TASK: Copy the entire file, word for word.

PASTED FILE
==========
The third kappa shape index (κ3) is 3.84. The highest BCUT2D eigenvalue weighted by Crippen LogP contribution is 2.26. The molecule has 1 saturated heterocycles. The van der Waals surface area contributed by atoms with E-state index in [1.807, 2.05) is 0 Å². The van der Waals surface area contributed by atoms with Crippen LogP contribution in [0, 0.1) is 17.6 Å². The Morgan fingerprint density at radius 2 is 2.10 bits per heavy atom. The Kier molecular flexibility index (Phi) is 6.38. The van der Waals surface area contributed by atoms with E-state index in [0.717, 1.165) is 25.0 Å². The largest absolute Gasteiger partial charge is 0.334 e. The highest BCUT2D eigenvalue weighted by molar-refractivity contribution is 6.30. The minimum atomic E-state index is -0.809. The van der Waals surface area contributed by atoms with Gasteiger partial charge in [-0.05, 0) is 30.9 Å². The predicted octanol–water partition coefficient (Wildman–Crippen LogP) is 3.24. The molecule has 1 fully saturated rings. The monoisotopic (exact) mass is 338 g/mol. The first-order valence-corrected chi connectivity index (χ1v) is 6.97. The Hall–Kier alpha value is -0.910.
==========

The third kappa shape index (κ3) is 3.84. The highest BCUT2D eigenvalue weighted by Crippen LogP contribution is 2.26. The molecule has 1 saturated heterocycles. The van der Waals surface area contributed by atoms with E-state index in [1.807, 2.05) is 0 Å². The van der Waals surface area contributed by atoms with Crippen LogP contribution in [0, 0.1) is 17.6 Å². The Morgan fingerprint density at radius 2 is 2.10 bits per heavy atom. The Kier molecular flexibility index (Phi) is 6.38. The van der Waals surface area contributed by atoms with E-state index in [0.717, 1.165) is 25.0 Å². The largest absolute Gasteiger partial charge is 0.334 e. The highest BCUT2D eigenvalue weighted by molar-refractivity contribution is 6.30. The minimum atomic E-state index is -0.809. The van der Waals surface area contributed by atoms with Gasteiger partial charge in [-0.05, 0) is 30.9 Å². The predicted octanol–water partition coefficient (Wildman–Crippen LogP) is 3.24. The molecule has 1 fully saturated rings. The monoisotopic (exact) mass is 338 g/mol. The first-order valence-corrected chi connectivity index (χ1v) is 6.97. The Hall–Kier alpha value is -0.910.